- "Nineteen Killed in Eastern Fire", Chicago Daily Tribune, October 26, 1901, p. 5
- Joseph E. Garland, Gloucester on the Wind: America's Greatest Fishing Port in the Days of Sail (Arcadia Publishing, 1995) p. 123
- Ronald Hamowy, Government and Public Health in America (Edward Elgar Publishing, 2008) pp. 120–121
- "Eleven Killed by Antitoxin", Chicago Daily Tribune, November 2, 1901, p. 1
- Michael Rutter, Bedside Book of Bad Girls: Outlaw Women of the Old West (Farcountry Press, 2008) p. 93
- The Cambridge History of Iran, Volume 7: From Nadir Shah to the Islamic Republic, Peter Avery, Gavin Hambly and Charles Melville, eds. (Cambridge University Press, Oct 10, 1991) p. 415
- "Emil M. Mrak", in Advances in Food and Nutrition Research, Volume 33 (Academic Press, 1989)
- "Will be the Fastest Cruiser— British Admiralty Launches the King Alfred at Barrow— Speed to Be 23 Knots", Chicago Daily Tribune, October 29, 1901, p. 4
- Christopher J. Walsh, Where Football Is King: A History of the SEC (Taylor Trade Publishing, 2006) p. 205
- "Assassination", in The Great Pictorial History of World Crime, by Jay Robert Nash (Scarecrow Press, 2004) p59
- "Czolgosz Dies for His Crime— Makes Gloating Speech in Death Chair— Execution Passes Without a Hitch", Chicago Daily Tribune, October 30, 1901, p. 2
- "Czolgosz Electrocuted at 7:12 This Morning", Chicago Daily Tribune, October 29, 1901, p. 1
- "Death of Four Is Followed by Nurse's Arrest", Chicago Daily Tribune, October 31, 1901, p1
- Peter Vronsky, Female Serial Killers: How and why Women Become Monsters (Penguin, 2007) p. 131
- "Jane Toppan", in The A to Z Encyclopedia of Serial Killers, by Harold Schechter (Simon and Schuster, 2012) p283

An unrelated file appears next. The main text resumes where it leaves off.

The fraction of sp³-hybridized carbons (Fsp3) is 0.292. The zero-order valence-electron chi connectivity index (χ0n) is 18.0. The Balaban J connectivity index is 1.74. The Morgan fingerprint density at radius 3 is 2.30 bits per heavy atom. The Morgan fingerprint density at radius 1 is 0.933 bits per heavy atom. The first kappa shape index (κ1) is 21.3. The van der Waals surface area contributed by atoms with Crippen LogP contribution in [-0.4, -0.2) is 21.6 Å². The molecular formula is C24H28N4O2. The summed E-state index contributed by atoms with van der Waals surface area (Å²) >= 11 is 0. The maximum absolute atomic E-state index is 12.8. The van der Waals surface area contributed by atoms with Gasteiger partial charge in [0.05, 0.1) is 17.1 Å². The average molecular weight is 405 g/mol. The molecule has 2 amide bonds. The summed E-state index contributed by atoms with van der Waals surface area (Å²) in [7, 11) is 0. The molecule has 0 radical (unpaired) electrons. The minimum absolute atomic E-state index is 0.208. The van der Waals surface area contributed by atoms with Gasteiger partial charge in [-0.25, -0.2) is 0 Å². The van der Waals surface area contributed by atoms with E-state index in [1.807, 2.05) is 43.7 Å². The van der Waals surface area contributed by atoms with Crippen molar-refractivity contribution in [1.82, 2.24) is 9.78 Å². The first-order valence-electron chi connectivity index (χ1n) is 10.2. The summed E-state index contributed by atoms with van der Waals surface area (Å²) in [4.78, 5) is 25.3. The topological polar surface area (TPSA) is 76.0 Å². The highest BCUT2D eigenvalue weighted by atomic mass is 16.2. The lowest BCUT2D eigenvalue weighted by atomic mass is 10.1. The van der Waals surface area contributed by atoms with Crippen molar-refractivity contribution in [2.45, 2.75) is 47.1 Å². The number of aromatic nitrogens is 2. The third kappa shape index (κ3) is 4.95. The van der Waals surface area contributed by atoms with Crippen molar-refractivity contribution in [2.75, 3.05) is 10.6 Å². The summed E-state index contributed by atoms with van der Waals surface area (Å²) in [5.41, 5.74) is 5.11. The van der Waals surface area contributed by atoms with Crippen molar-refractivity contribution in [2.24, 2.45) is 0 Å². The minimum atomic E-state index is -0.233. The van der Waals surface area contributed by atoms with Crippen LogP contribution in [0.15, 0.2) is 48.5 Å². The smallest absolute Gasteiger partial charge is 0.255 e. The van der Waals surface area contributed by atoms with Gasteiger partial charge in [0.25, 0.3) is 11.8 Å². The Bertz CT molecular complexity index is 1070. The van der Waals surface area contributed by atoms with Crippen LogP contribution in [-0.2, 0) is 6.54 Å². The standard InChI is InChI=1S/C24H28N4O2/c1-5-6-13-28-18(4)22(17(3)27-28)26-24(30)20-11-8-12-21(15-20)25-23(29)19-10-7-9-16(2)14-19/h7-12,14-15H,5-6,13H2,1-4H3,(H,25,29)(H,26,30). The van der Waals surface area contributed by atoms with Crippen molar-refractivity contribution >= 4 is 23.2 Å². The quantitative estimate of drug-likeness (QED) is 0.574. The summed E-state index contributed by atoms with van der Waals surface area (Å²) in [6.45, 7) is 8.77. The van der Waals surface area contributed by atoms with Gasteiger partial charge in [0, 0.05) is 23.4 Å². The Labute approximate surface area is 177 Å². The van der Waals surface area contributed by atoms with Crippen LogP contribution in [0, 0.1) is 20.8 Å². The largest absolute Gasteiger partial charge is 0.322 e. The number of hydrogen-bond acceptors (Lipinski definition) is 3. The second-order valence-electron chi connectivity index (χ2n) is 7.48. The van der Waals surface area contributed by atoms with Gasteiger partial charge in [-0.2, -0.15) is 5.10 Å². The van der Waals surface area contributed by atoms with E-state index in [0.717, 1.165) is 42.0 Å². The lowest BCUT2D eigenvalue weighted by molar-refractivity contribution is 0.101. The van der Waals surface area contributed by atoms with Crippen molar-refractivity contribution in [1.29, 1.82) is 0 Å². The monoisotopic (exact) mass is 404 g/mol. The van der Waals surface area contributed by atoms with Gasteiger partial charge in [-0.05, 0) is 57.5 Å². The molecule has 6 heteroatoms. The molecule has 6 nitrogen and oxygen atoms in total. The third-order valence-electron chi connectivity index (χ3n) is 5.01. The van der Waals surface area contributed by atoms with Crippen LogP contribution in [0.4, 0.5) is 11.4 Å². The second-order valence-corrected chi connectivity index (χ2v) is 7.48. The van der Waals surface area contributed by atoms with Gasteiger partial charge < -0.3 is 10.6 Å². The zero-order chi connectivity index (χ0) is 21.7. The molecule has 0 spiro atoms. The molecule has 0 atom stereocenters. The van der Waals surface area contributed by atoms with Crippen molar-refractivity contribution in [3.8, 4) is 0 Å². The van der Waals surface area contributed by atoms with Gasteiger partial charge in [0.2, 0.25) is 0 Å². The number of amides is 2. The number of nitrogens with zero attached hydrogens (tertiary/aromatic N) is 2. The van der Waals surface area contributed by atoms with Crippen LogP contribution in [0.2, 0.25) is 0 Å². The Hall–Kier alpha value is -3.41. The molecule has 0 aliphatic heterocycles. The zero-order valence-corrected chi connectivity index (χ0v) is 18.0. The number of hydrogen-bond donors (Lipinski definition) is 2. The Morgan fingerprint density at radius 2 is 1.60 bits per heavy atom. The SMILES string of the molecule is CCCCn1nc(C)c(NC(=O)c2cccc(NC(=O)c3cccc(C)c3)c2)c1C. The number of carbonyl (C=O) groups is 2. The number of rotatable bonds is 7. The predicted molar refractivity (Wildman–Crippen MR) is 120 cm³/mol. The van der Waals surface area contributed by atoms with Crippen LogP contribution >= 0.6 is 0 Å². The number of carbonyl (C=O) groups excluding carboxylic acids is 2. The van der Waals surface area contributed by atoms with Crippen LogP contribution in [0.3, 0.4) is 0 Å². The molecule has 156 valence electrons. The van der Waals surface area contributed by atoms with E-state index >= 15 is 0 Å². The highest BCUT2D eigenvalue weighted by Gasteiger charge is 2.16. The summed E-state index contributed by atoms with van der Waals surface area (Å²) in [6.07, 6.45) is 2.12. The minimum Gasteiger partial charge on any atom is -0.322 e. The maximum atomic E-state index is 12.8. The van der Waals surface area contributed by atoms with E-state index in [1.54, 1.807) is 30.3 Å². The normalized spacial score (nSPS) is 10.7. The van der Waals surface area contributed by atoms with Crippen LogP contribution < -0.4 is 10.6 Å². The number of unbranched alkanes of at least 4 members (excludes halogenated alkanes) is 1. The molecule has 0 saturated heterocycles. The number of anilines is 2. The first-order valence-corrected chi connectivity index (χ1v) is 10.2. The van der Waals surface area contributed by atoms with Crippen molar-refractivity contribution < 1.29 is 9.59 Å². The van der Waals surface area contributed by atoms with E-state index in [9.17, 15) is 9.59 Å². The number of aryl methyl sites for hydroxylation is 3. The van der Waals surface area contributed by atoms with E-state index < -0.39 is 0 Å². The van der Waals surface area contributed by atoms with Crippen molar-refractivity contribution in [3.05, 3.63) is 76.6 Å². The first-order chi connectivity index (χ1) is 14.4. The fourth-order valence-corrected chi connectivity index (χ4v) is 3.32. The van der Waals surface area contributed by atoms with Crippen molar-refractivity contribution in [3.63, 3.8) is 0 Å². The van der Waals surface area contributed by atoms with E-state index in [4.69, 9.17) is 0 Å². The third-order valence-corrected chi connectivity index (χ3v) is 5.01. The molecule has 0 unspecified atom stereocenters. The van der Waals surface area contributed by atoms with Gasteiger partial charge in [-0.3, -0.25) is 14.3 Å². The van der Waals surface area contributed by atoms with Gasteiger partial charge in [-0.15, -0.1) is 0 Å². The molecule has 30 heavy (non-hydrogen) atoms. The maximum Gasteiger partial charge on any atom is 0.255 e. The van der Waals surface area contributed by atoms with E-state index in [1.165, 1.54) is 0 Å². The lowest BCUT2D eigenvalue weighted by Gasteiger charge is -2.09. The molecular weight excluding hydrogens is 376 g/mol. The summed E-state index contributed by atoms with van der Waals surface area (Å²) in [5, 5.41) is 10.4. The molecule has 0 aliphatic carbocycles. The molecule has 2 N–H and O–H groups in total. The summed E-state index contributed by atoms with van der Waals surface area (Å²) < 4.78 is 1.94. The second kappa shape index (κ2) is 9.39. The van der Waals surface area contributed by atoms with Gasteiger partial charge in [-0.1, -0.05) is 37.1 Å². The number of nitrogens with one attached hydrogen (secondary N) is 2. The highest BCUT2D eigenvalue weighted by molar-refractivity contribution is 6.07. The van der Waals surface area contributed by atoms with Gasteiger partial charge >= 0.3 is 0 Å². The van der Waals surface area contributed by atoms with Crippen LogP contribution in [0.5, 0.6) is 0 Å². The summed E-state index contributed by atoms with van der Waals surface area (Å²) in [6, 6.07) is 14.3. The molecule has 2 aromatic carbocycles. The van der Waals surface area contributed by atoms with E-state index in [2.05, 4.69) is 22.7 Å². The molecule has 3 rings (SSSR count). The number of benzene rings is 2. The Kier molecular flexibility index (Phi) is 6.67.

- "Buffalo Bill's Show Caught in Wreck; 110 Horses Dead", Chicago Daily Tribune, October 30, 1901, p. 2
- The accident is listed in two books as happening on October 28, but occurred at 3:00 the next morning. "Buffalo Bill's Train Wrecked— Over One Hundred Horses Killed in a Collision Near Lexington this Morning", Charlotte (NC) News, October 29, 1901
- Glenda Riley, The Life and Legacy of Annie Oakley (University of Oklahoma Press, 1994) p. 60
- Bobby Bridger, Buffalo Bill and Sitting Bull: Inventing the Wild West (University of Texas Press, 2002) p. 420
- "Death Takes Mr. Dooley— James M'Garry, Who Inspired Character, Passes Away", Chicago Daily Tribune, October 30, 1901, p. 5
- Derek S. Linton, Emil Von Behring: Infectious Disease, Immunology, Serum Therapy (American Philosophical Society, 2005) p3
- Andre Wessels, The Anglo-Boer War 1889–1902: White Man's War, Black Man's War, Traumatic War (Sun Press, 2011) p75
- Stephen Badsey, Doctrine and Reform in the British Cavalry 1880–1918 (Ashgate Publishing, 2008) p. 128